Guest Author: Bob Shannon
When you think about retirement, the first thing that pops into your head is likely selling your family home, moving into a planned development, and living off your Social Security. But, today more and more older Americans are choosing to change things up by investing their senior years into homesteading.
Today’s The Cincy Blog takes a look at issues specific to seniors bucking the trend of downsizing and aiming for a larger location in retirement.
This is a common question with a different answer depending on who you ask. According to Homestead.org, it is essentially a lifestyle dependent upon self-sufficiency. This does not mean that you don’t have to have money, but that you handle as many of your own needs as possible. There are no rules as to how much space you need to launch a functional homestead, but, ideally, you’ll have enough room for a garden, a few animals, and lots of grandkids. Three to ten acres should do it.
For many seniors, the issue of money is one that must be tackled immediately. This is especially true if you are planning to move from a smaller house with no land into a large home on several acres. The first place to start is by looking at homes available in your area. Kathy Koops offers a handy home search tool directly on her website. Here, you can look at prices around Cincinnati, Liberty Township, West Chester, and surrounding areas.
If you buy strategically, you may be able to utilize the equity in your current home as a significant down payment on your new place. Keep in mind, however, if you are looking for the best price, you may have to stick with a fixer-upper property. This comes with a few extra expenses but, fortunately, most aesthetic issues don’t have to be tackled immediately. Foundation problems, a faulty HVAC unit, or significant pests (think mice, spiders, animals in the attic) should be rectified before moving in.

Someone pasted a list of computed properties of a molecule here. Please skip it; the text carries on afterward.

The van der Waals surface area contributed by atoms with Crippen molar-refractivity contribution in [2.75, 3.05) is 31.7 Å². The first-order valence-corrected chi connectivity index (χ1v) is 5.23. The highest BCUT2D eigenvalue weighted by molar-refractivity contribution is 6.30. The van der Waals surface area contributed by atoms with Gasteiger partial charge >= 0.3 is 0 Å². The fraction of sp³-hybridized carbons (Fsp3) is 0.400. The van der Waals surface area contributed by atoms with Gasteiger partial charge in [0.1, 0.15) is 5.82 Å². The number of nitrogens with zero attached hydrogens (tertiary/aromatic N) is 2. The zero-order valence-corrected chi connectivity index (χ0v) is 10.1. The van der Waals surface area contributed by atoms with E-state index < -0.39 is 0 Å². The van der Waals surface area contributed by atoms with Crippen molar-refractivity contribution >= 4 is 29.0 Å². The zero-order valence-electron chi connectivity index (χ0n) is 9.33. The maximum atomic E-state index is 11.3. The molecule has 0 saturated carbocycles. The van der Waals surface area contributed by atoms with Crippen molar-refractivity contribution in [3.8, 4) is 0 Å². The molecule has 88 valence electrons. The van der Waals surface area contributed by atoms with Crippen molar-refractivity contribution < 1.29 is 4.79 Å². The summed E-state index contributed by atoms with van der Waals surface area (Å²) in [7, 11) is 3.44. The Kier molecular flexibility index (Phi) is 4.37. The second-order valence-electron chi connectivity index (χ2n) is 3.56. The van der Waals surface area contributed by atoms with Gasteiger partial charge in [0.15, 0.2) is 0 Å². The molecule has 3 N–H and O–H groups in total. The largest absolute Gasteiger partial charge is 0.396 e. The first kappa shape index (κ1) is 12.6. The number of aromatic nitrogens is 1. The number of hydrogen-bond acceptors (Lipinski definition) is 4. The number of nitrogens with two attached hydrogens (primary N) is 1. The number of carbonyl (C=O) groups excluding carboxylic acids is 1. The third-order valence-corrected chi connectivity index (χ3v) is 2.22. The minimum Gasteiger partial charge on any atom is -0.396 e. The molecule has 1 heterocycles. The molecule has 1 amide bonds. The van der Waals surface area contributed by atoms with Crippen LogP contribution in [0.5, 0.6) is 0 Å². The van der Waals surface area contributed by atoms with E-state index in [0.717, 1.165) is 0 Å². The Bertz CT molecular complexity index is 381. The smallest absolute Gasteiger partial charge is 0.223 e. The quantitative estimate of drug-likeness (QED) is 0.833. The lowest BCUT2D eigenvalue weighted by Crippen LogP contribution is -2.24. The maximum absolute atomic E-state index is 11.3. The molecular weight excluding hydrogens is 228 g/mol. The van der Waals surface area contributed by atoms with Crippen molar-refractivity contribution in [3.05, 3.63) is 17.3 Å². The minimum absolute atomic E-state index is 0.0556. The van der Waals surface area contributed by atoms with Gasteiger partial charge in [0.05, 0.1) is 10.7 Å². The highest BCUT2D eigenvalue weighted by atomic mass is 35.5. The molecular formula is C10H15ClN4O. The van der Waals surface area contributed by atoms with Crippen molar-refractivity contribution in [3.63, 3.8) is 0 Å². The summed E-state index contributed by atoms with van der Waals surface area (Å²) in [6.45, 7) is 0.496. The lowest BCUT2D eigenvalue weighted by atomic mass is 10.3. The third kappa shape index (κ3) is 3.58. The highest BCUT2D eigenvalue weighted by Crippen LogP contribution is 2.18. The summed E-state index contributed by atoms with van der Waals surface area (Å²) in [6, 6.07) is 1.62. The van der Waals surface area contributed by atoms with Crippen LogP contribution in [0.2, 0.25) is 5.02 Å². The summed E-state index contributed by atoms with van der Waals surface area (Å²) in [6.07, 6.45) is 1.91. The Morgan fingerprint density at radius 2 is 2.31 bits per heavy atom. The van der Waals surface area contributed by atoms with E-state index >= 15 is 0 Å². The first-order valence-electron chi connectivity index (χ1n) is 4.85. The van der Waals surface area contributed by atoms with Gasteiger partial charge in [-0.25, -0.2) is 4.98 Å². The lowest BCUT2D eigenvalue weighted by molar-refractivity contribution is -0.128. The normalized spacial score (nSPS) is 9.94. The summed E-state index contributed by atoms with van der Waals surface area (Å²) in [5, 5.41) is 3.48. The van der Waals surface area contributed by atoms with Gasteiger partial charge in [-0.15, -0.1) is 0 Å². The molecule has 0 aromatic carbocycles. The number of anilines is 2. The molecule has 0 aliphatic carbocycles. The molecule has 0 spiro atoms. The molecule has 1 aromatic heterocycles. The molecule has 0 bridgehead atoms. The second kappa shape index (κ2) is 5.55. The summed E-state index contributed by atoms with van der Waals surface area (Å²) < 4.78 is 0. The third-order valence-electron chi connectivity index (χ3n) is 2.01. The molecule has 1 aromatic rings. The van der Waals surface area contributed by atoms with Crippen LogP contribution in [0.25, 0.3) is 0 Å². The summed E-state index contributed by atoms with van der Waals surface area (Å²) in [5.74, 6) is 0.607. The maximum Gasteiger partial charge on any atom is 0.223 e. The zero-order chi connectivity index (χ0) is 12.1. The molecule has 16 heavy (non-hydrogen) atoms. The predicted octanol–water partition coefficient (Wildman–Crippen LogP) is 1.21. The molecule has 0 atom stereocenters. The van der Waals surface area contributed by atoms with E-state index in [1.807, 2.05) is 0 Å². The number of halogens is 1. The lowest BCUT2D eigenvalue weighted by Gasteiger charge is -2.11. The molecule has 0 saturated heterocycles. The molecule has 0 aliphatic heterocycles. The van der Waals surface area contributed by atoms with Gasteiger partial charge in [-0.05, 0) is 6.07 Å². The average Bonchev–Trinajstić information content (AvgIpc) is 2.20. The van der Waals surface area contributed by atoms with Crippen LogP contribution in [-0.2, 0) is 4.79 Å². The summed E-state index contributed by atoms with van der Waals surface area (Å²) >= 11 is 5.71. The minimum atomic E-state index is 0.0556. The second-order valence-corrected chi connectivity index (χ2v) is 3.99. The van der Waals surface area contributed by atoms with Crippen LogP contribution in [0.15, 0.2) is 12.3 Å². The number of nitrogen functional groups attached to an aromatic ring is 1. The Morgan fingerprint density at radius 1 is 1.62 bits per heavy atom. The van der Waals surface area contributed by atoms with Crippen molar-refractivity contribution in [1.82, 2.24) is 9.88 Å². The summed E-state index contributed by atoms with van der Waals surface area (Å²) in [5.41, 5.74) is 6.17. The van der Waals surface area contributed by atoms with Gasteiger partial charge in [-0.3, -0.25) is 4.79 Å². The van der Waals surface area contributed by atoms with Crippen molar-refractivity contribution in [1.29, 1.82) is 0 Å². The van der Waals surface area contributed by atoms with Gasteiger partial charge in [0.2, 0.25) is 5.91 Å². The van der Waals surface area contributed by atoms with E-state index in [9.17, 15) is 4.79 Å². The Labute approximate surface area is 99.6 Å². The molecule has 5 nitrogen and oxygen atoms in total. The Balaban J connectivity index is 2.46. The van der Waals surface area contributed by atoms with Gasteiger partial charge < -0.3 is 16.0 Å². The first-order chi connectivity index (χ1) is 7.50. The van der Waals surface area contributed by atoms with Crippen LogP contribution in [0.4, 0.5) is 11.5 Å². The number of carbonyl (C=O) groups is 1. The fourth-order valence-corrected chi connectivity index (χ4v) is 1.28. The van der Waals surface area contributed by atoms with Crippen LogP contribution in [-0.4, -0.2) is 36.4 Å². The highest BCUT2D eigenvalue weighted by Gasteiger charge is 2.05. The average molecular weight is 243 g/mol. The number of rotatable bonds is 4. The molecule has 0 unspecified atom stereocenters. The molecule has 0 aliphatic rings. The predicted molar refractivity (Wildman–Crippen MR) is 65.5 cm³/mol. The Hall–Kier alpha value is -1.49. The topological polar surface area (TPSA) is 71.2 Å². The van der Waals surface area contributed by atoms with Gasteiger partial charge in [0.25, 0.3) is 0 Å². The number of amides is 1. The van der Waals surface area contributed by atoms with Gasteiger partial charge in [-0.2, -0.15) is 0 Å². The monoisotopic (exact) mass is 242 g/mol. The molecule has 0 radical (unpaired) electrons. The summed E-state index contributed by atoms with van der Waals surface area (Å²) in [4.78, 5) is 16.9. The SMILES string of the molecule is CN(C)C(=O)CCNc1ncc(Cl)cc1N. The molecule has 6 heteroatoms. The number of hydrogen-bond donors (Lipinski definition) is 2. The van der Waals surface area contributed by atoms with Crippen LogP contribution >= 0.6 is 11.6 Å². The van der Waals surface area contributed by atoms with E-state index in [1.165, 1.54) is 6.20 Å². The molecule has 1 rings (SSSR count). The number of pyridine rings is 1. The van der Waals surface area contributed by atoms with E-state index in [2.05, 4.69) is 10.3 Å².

The good news here is that interest rates remain low, so you can get more house for less money than you could as recently as February when interest rates hovered at more than 3.5 percent. If you put enough down, you may find that you pay less on your homestead than you do your current family home.
When you do need to do a few updates, start with the kitchen and bath. These are two areas of any home that should never go neglected. The kitchen is especially important for homesteaders as you need a space to cook meals and prepare food from animals or produce that you have harvested yourself. Look for a contractor that has excellent reviews and is willing to give you a quote good for at least 60 days, which is enough time to plan your project. You can also look online for information on any current discounts available. Some contractors may offer a percentage off materials that went unused and are sitting in their warehouse taking up space.
Another area that should never be overlooked on a homestead: your outside entertainment spaces. Once you get settled into your property, the kids and grandkids are going to want to come for long weekends. This means eating together, lots of time playing in the garden, and even teaching them how to care for your newly-acquired livestock. This Old House suggests an inexpensive outdoor dining area and a storage shed for tools and toys are a must.
Your retirement doesn’t have to look any kind of way. You’ve lived your life for everyone else, and now it’s time to do what you want. If homesteading is in your plan, go for it. Your real estate agent can help you find the best property and your contractors can help you make it a place that retirement dreams are made of.
About the Author: Bob Shannon created SeniorsMeet.org, along with his wife, Mary, to have a website that allows seniors to meet up and talk about topics that are relevant to their daily lives. They hope to build SeniorsMeet into a community of like-minded seniors.